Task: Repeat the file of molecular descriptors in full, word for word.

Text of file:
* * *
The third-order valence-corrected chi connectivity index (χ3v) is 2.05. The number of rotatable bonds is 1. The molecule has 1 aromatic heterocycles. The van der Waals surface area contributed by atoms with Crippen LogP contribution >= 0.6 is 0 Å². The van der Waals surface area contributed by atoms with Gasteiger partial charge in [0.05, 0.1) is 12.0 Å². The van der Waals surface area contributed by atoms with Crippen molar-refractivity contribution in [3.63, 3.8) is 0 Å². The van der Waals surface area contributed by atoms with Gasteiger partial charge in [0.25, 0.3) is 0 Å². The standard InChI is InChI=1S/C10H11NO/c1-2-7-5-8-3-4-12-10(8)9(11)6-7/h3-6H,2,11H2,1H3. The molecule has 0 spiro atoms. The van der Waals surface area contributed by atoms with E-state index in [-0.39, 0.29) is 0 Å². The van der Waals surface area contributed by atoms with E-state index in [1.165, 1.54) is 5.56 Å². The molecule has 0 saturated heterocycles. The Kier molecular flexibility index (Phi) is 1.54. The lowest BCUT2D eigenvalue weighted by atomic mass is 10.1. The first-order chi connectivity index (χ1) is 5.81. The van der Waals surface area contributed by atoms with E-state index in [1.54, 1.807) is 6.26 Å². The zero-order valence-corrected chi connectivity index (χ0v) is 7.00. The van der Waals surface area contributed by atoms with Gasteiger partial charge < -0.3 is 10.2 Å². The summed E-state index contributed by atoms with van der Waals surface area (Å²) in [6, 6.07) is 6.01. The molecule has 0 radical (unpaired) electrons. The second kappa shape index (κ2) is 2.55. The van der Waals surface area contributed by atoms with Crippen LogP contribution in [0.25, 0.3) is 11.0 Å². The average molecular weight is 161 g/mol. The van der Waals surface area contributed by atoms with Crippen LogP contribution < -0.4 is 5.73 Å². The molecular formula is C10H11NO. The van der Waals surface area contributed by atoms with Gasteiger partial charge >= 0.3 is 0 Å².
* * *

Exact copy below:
The third-order valence-corrected chi connectivity index (χ3v) is 2.05. The number of rotatable bonds is 1. The molecule has 1 aromatic heterocycles. The van der Waals surface area contributed by atoms with Crippen LogP contribution >= 0.6 is 0 Å². The van der Waals surface area contributed by atoms with Gasteiger partial charge in [0.05, 0.1) is 12.0 Å². The van der Waals surface area contributed by atoms with Crippen molar-refractivity contribution in [3.63, 3.8) is 0 Å². The van der Waals surface area contributed by atoms with Gasteiger partial charge in [0.25, 0.3) is 0 Å². The standard InChI is InChI=1S/C10H11NO/c1-2-7-5-8-3-4-12-10(8)9(11)6-7/h3-6H,2,11H2,1H3. The molecule has 0 spiro atoms. The van der Waals surface area contributed by atoms with E-state index in [-0.39, 0.29) is 0 Å². The van der Waals surface area contributed by atoms with E-state index in [1.165, 1.54) is 5.56 Å². The molecule has 0 saturated heterocycles. The Kier molecular flexibility index (Phi) is 1.54. The lowest BCUT2D eigenvalue weighted by atomic mass is 10.1. The first-order chi connectivity index (χ1) is 5.81. The van der Waals surface area contributed by atoms with E-state index in [1.54, 1.807) is 6.26 Å². The zero-order valence-corrected chi connectivity index (χ0v) is 7.00. The van der Waals surface area contributed by atoms with Gasteiger partial charge < -0.3 is 10.2 Å². The summed E-state index contributed by atoms with van der Waals surface area (Å²) in [6, 6.07) is 6.01. The molecule has 0 radical (unpaired) electrons. The second kappa shape index (κ2) is 2.55. The van der Waals surface area contributed by atoms with Crippen LogP contribution in [0.25, 0.3) is 11.0 Å². The average molecular weight is 161 g/mol. The van der Waals surface area contributed by atoms with Crippen LogP contribution < -0.4 is 5.73 Å². The molecular formula is C10H11NO. The van der Waals surface area contributed by atoms with Gasteiger partial charge >= 0.3 is 0 Å².